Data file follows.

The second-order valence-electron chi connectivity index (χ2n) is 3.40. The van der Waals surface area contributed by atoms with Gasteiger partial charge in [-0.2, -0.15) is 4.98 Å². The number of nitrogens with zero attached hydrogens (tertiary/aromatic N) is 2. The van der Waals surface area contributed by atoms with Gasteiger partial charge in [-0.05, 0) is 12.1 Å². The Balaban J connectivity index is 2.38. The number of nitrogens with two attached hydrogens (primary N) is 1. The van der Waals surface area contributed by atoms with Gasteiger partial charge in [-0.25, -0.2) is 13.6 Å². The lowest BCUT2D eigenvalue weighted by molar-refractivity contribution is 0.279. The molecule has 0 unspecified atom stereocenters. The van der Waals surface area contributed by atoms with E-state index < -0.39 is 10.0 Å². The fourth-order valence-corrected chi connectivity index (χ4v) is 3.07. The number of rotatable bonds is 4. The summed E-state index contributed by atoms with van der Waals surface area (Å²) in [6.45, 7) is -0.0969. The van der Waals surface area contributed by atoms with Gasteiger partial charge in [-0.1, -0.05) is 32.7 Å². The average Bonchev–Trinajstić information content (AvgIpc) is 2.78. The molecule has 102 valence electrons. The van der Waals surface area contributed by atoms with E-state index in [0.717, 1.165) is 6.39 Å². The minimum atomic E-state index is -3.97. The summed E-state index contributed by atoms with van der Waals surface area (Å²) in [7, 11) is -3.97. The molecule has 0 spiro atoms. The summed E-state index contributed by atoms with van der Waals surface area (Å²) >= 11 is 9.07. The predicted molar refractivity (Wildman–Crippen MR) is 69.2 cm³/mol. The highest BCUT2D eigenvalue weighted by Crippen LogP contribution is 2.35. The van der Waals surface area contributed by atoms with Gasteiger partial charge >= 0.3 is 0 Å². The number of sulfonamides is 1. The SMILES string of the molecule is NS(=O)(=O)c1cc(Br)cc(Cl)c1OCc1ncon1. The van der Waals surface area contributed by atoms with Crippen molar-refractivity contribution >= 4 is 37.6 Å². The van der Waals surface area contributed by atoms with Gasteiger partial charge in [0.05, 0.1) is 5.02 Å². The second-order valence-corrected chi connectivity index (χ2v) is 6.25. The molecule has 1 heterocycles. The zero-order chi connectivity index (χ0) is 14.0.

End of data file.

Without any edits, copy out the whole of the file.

The second-order valence-electron chi connectivity index (χ2n) is 3.40. The van der Waals surface area contributed by atoms with Gasteiger partial charge in [-0.2, -0.15) is 4.98 Å². The number of nitrogens with zero attached hydrogens (tertiary/aromatic N) is 2. The van der Waals surface area contributed by atoms with Gasteiger partial charge in [-0.05, 0) is 12.1 Å². The Balaban J connectivity index is 2.38. The number of nitrogens with two attached hydrogens (primary N) is 1. The van der Waals surface area contributed by atoms with Gasteiger partial charge in [-0.25, -0.2) is 13.6 Å². The lowest BCUT2D eigenvalue weighted by molar-refractivity contribution is 0.279. The molecule has 0 unspecified atom stereocenters. The van der Waals surface area contributed by atoms with E-state index < -0.39 is 10.0 Å². The fourth-order valence-corrected chi connectivity index (χ4v) is 3.07. The number of rotatable bonds is 4. The summed E-state index contributed by atoms with van der Waals surface area (Å²) in [6.45, 7) is -0.0969. The van der Waals surface area contributed by atoms with Gasteiger partial charge in [-0.1, -0.05) is 32.7 Å². The average Bonchev–Trinajstić information content (AvgIpc) is 2.78. The molecule has 102 valence electrons. The van der Waals surface area contributed by atoms with E-state index in [0.717, 1.165) is 6.39 Å². The minimum atomic E-state index is -3.97. The summed E-state index contributed by atoms with van der Waals surface area (Å²) in [7, 11) is -3.97. The molecule has 0 spiro atoms. The summed E-state index contributed by atoms with van der Waals surface area (Å²) >= 11 is 9.07. The predicted molar refractivity (Wildman–Crippen MR) is 69.2 cm³/mol. The highest BCUT2D eigenvalue weighted by Crippen LogP contribution is 2.35. The van der Waals surface area contributed by atoms with Gasteiger partial charge >= 0.3 is 0 Å². The number of sulfonamides is 1. The SMILES string of the molecule is NS(=O)(=O)c1cc(Br)cc(Cl)c1OCc1ncon1. The van der Waals surface area contributed by atoms with Crippen molar-refractivity contribution >= 4 is 37.6 Å². The van der Waals surface area contributed by atoms with Gasteiger partial charge in [0.05, 0.1) is 5.02 Å². The second-order valence-corrected chi connectivity index (χ2v) is 6.25. The molecule has 1 heterocycles. The zero-order chi connectivity index (χ0) is 14.0.